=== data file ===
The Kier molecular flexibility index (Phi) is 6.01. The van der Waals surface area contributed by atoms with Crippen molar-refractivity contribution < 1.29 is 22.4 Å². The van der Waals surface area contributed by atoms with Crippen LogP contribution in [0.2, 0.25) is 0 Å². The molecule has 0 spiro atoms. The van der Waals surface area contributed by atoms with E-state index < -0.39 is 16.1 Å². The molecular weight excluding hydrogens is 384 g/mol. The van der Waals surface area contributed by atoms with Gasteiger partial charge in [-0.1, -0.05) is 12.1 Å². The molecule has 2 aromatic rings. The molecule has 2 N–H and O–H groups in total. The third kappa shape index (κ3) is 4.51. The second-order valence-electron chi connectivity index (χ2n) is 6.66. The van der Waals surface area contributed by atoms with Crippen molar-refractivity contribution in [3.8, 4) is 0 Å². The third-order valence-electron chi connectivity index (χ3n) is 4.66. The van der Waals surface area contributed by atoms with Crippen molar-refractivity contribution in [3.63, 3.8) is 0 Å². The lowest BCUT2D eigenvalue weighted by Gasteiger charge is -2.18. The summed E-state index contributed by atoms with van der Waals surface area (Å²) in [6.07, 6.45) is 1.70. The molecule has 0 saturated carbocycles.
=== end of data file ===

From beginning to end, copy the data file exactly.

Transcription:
The Kier molecular flexibility index (Phi) is 6.01. The van der Waals surface area contributed by atoms with Crippen molar-refractivity contribution < 1.29 is 22.4 Å². The van der Waals surface area contributed by atoms with Crippen LogP contribution in [0.2, 0.25) is 0 Å². The molecule has 0 spiro atoms. The van der Waals surface area contributed by atoms with E-state index < -0.39 is 16.1 Å². The molecular weight excluding hydrogens is 384 g/mol. The van der Waals surface area contributed by atoms with Gasteiger partial charge in [-0.1, -0.05) is 12.1 Å². The molecule has 2 aromatic rings. The molecule has 2 N–H and O–H groups in total. The third kappa shape index (κ3) is 4.51. The second-order valence-electron chi connectivity index (χ2n) is 6.66. The van der Waals surface area contributed by atoms with Crippen molar-refractivity contribution in [3.8, 4) is 0 Å². The third-order valence-electron chi connectivity index (χ3n) is 4.66. The van der Waals surface area contributed by atoms with Crippen molar-refractivity contribution in [3.63, 3.8) is 0 Å². The lowest BCUT2D eigenvalue weighted by Gasteiger charge is -2.18. The summed E-state index contributed by atoms with van der Waals surface area (Å²) in [6.07, 6.45) is 1.70. The molecule has 0 saturated carbocycles.